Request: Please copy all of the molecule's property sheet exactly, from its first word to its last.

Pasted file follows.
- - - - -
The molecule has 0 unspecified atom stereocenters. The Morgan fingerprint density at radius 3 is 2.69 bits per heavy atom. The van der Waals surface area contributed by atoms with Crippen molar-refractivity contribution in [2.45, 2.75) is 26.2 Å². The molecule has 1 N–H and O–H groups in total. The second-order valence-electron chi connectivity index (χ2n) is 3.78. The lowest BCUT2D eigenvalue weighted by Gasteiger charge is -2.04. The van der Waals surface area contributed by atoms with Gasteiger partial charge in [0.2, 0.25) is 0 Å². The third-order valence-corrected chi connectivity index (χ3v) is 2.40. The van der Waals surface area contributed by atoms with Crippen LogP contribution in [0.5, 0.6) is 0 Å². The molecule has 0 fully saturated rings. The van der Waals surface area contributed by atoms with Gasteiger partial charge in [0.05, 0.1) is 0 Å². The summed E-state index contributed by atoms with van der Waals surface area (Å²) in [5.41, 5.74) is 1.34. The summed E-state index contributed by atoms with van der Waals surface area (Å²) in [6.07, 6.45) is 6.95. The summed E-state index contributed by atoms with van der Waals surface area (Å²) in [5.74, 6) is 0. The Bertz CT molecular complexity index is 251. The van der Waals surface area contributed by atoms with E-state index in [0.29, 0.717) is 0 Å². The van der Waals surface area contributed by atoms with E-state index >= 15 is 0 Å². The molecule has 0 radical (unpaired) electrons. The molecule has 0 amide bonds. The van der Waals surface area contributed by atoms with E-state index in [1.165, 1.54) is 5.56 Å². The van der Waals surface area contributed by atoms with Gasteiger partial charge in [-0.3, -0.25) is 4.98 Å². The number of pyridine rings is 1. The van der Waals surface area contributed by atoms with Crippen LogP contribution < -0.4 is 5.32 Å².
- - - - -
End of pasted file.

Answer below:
The molecule has 0 unspecified atom stereocenters. The Morgan fingerprint density at radius 3 is 2.69 bits per heavy atom. The van der Waals surface area contributed by atoms with Crippen molar-refractivity contribution in [2.45, 2.75) is 26.2 Å². The molecule has 1 N–H and O–H groups in total. The second-order valence-electron chi connectivity index (χ2n) is 3.78. The lowest BCUT2D eigenvalue weighted by Gasteiger charge is -2.04. The van der Waals surface area contributed by atoms with Gasteiger partial charge in [0.2, 0.25) is 0 Å². The third-order valence-corrected chi connectivity index (χ3v) is 2.40. The van der Waals surface area contributed by atoms with Crippen LogP contribution in [0.5, 0.6) is 0 Å². The molecule has 0 fully saturated rings. The van der Waals surface area contributed by atoms with Gasteiger partial charge in [0.05, 0.1) is 0 Å². The summed E-state index contributed by atoms with van der Waals surface area (Å²) in [5.41, 5.74) is 1.34. The summed E-state index contributed by atoms with van der Waals surface area (Å²) in [6.07, 6.45) is 6.95. The summed E-state index contributed by atoms with van der Waals surface area (Å²) in [5.74, 6) is 0. The Bertz CT molecular complexity index is 251. The van der Waals surface area contributed by atoms with E-state index in [0.29, 0.717) is 0 Å². The van der Waals surface area contributed by atoms with E-state index >= 15 is 0 Å². The molecule has 0 radical (unpaired) electrons. The molecule has 0 amide bonds. The van der Waals surface area contributed by atoms with E-state index in [1.165, 1.54) is 5.56 Å². The van der Waals surface area contributed by atoms with Gasteiger partial charge in [-0.3, -0.25) is 4.98 Å². The number of pyridine rings is 1. The van der Waals surface area contributed by atoms with Crippen LogP contribution < -0.4 is 5.32 Å².